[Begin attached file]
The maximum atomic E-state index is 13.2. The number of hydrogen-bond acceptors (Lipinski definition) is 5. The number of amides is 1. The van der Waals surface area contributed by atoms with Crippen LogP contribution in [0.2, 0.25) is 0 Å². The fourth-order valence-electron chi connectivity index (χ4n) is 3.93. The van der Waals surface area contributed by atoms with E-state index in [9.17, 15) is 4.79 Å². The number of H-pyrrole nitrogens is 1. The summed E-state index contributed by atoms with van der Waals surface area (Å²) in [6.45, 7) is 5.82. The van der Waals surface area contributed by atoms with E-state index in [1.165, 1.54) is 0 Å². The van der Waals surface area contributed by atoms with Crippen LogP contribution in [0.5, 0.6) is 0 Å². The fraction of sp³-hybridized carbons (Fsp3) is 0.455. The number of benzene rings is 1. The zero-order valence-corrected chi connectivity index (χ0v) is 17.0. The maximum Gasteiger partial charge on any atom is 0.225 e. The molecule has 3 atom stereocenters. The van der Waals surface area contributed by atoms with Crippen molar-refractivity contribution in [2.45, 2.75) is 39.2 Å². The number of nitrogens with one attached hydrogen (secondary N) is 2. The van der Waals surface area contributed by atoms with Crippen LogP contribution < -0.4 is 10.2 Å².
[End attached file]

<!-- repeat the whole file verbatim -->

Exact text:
The maximum atomic E-state index is 13.2. The number of hydrogen-bond acceptors (Lipinski definition) is 5. The number of amides is 1. The van der Waals surface area contributed by atoms with Crippen LogP contribution in [0.2, 0.25) is 0 Å². The fourth-order valence-electron chi connectivity index (χ4n) is 3.93. The van der Waals surface area contributed by atoms with E-state index in [9.17, 15) is 4.79 Å². The number of H-pyrrole nitrogens is 1. The summed E-state index contributed by atoms with van der Waals surface area (Å²) in [6.45, 7) is 5.82. The van der Waals surface area contributed by atoms with E-state index in [1.165, 1.54) is 0 Å². The van der Waals surface area contributed by atoms with Crippen LogP contribution in [0.5, 0.6) is 0 Å². The fraction of sp³-hybridized carbons (Fsp3) is 0.455. The number of benzene rings is 1. The zero-order valence-corrected chi connectivity index (χ0v) is 17.0. The maximum Gasteiger partial charge on any atom is 0.225 e. The molecule has 3 atom stereocenters. The van der Waals surface area contributed by atoms with Crippen molar-refractivity contribution in [2.45, 2.75) is 39.2 Å². The number of nitrogens with one attached hydrogen (secondary N) is 2. The van der Waals surface area contributed by atoms with Crippen LogP contribution < -0.4 is 10.2 Å².